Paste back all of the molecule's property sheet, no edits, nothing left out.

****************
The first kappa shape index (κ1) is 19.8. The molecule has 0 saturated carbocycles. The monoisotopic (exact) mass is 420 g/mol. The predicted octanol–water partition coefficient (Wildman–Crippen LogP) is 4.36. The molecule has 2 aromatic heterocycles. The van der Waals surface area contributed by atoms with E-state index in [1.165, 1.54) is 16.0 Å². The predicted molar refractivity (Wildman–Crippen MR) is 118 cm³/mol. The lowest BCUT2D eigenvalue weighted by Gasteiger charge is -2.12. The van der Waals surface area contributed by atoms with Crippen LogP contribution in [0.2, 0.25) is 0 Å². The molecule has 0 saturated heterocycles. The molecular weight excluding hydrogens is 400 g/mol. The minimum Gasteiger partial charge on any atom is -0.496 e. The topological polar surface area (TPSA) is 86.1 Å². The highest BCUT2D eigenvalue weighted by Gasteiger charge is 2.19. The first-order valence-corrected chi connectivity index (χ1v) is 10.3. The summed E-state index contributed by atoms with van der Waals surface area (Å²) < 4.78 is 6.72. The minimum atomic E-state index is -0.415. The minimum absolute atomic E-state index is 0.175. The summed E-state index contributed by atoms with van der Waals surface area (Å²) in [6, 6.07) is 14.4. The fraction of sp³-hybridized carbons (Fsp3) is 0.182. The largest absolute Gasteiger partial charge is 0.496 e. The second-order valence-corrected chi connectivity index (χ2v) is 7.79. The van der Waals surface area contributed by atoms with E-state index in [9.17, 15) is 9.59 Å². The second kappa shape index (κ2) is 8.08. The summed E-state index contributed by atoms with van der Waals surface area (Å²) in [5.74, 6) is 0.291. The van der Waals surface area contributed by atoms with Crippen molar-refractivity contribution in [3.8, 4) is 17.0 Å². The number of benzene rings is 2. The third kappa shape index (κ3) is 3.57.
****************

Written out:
The first kappa shape index (κ1) is 19.8. The molecule has 0 saturated carbocycles. The monoisotopic (exact) mass is 420 g/mol. The predicted octanol–water partition coefficient (Wildman–Crippen LogP) is 4.36. The molecule has 2 aromatic heterocycles. The van der Waals surface area contributed by atoms with E-state index in [1.165, 1.54) is 16.0 Å². The predicted molar refractivity (Wildman–Crippen MR) is 118 cm³/mol. The lowest BCUT2D eigenvalue weighted by Gasteiger charge is -2.12. The van der Waals surface area contributed by atoms with Crippen LogP contribution in [0.2, 0.25) is 0 Å². The molecule has 0 saturated heterocycles. The molecular weight excluding hydrogens is 400 g/mol. The minimum Gasteiger partial charge on any atom is -0.496 e. The topological polar surface area (TPSA) is 86.1 Å². The highest BCUT2D eigenvalue weighted by Gasteiger charge is 2.19. The first-order valence-corrected chi connectivity index (χ1v) is 10.3. The summed E-state index contributed by atoms with van der Waals surface area (Å²) < 4.78 is 6.72. The minimum atomic E-state index is -0.415. The minimum absolute atomic E-state index is 0.175. The summed E-state index contributed by atoms with van der Waals surface area (Å²) in [6, 6.07) is 14.4. The fraction of sp³-hybridized carbons (Fsp3) is 0.182. The largest absolute Gasteiger partial charge is 0.496 e. The second-order valence-corrected chi connectivity index (χ2v) is 7.79. The van der Waals surface area contributed by atoms with E-state index in [9.17, 15) is 9.59 Å². The second kappa shape index (κ2) is 8.08. The summed E-state index contributed by atoms with van der Waals surface area (Å²) in [5.74, 6) is 0.291. The van der Waals surface area contributed by atoms with Crippen molar-refractivity contribution in [3.8, 4) is 17.0 Å². The number of benzene rings is 2. The third kappa shape index (κ3) is 3.57.